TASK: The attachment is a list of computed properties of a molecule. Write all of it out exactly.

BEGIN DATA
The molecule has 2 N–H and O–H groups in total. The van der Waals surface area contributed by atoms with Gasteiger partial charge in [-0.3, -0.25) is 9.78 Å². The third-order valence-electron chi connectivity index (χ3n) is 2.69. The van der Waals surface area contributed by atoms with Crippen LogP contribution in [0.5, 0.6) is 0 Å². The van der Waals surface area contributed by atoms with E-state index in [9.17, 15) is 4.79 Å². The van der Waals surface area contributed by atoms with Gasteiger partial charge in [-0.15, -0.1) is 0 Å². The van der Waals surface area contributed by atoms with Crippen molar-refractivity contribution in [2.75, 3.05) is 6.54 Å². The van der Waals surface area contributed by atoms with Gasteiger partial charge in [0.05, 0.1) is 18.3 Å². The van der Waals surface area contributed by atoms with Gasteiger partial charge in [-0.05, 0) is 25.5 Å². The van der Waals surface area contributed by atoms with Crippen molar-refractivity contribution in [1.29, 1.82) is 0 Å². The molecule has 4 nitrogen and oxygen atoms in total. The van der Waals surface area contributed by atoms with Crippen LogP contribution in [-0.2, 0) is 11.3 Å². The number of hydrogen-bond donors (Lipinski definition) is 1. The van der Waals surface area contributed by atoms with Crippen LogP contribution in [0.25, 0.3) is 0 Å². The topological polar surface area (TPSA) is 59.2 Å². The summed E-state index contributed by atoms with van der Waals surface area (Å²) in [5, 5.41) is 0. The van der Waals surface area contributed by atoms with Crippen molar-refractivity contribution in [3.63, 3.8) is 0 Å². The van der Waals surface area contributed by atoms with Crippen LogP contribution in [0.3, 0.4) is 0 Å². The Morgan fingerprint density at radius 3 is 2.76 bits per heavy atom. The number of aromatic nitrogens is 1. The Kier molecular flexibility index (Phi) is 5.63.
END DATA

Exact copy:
The molecule has 2 N–H and O–H groups in total. The van der Waals surface area contributed by atoms with Gasteiger partial charge in [-0.3, -0.25) is 9.78 Å². The third-order valence-electron chi connectivity index (χ3n) is 2.69. The van der Waals surface area contributed by atoms with Crippen LogP contribution in [0.5, 0.6) is 0 Å². The van der Waals surface area contributed by atoms with E-state index in [9.17, 15) is 4.79 Å². The van der Waals surface area contributed by atoms with Gasteiger partial charge in [-0.15, -0.1) is 0 Å². The van der Waals surface area contributed by atoms with Crippen molar-refractivity contribution in [2.75, 3.05) is 6.54 Å². The van der Waals surface area contributed by atoms with Gasteiger partial charge in [0.05, 0.1) is 18.3 Å². The van der Waals surface area contributed by atoms with Gasteiger partial charge in [-0.05, 0) is 25.5 Å². The van der Waals surface area contributed by atoms with Crippen molar-refractivity contribution in [1.29, 1.82) is 0 Å². The molecule has 4 nitrogen and oxygen atoms in total. The van der Waals surface area contributed by atoms with Crippen LogP contribution in [-0.2, 0) is 11.3 Å². The number of hydrogen-bond donors (Lipinski definition) is 1. The van der Waals surface area contributed by atoms with Crippen LogP contribution in [0.25, 0.3) is 0 Å². The topological polar surface area (TPSA) is 59.2 Å². The summed E-state index contributed by atoms with van der Waals surface area (Å²) in [5, 5.41) is 0. The van der Waals surface area contributed by atoms with Crippen molar-refractivity contribution in [3.63, 3.8) is 0 Å². The van der Waals surface area contributed by atoms with Crippen LogP contribution in [0.3, 0.4) is 0 Å². The Morgan fingerprint density at radius 3 is 2.76 bits per heavy atom. The number of aromatic nitrogens is 1. The Kier molecular flexibility index (Phi) is 5.63.